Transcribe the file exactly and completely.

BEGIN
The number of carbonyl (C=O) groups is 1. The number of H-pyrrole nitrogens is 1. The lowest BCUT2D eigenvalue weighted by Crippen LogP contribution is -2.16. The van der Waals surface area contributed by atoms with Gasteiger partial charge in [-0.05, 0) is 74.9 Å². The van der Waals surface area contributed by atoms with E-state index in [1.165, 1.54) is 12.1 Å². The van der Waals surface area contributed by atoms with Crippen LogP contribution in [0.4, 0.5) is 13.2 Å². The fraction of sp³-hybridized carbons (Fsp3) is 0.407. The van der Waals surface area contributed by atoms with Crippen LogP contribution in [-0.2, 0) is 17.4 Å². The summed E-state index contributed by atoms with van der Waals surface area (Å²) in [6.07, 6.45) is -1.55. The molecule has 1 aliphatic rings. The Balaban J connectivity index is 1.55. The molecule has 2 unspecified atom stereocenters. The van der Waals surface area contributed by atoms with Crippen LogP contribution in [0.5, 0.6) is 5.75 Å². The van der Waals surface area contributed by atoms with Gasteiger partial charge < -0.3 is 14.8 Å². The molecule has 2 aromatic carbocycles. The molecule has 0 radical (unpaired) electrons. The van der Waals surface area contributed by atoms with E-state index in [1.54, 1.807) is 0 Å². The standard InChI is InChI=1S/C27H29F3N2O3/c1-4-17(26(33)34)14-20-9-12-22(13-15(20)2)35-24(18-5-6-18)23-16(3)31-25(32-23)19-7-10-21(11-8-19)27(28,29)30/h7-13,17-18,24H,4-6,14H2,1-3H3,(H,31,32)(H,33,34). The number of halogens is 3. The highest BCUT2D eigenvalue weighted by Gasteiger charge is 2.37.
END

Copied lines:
The number of carbonyl (C=O) groups is 1. The number of H-pyrrole nitrogens is 1. The lowest BCUT2D eigenvalue weighted by Crippen LogP contribution is -2.16. The van der Waals surface area contributed by atoms with Gasteiger partial charge in [-0.05, 0) is 74.9 Å². The van der Waals surface area contributed by atoms with E-state index in [1.165, 1.54) is 12.1 Å². The van der Waals surface area contributed by atoms with Crippen LogP contribution in [0.4, 0.5) is 13.2 Å². The fraction of sp³-hybridized carbons (Fsp3) is 0.407. The van der Waals surface area contributed by atoms with Crippen LogP contribution in [-0.2, 0) is 17.4 Å². The summed E-state index contributed by atoms with van der Waals surface area (Å²) in [6.07, 6.45) is -1.55. The molecule has 1 aliphatic rings. The Balaban J connectivity index is 1.55. The molecule has 2 unspecified atom stereocenters. The van der Waals surface area contributed by atoms with Crippen LogP contribution in [0.5, 0.6) is 5.75 Å². The van der Waals surface area contributed by atoms with Gasteiger partial charge < -0.3 is 14.8 Å². The molecule has 2 aromatic carbocycles. The molecule has 0 radical (unpaired) electrons. The van der Waals surface area contributed by atoms with E-state index in [1.54, 1.807) is 0 Å². The standard InChI is InChI=1S/C27H29F3N2O3/c1-4-17(26(33)34)14-20-9-12-22(13-15(20)2)35-24(18-5-6-18)23-16(3)31-25(32-23)19-7-10-21(11-8-19)27(28,29)30/h7-13,17-18,24H,4-6,14H2,1-3H3,(H,31,32)(H,33,34). The number of halogens is 3. The highest BCUT2D eigenvalue weighted by Gasteiger charge is 2.37.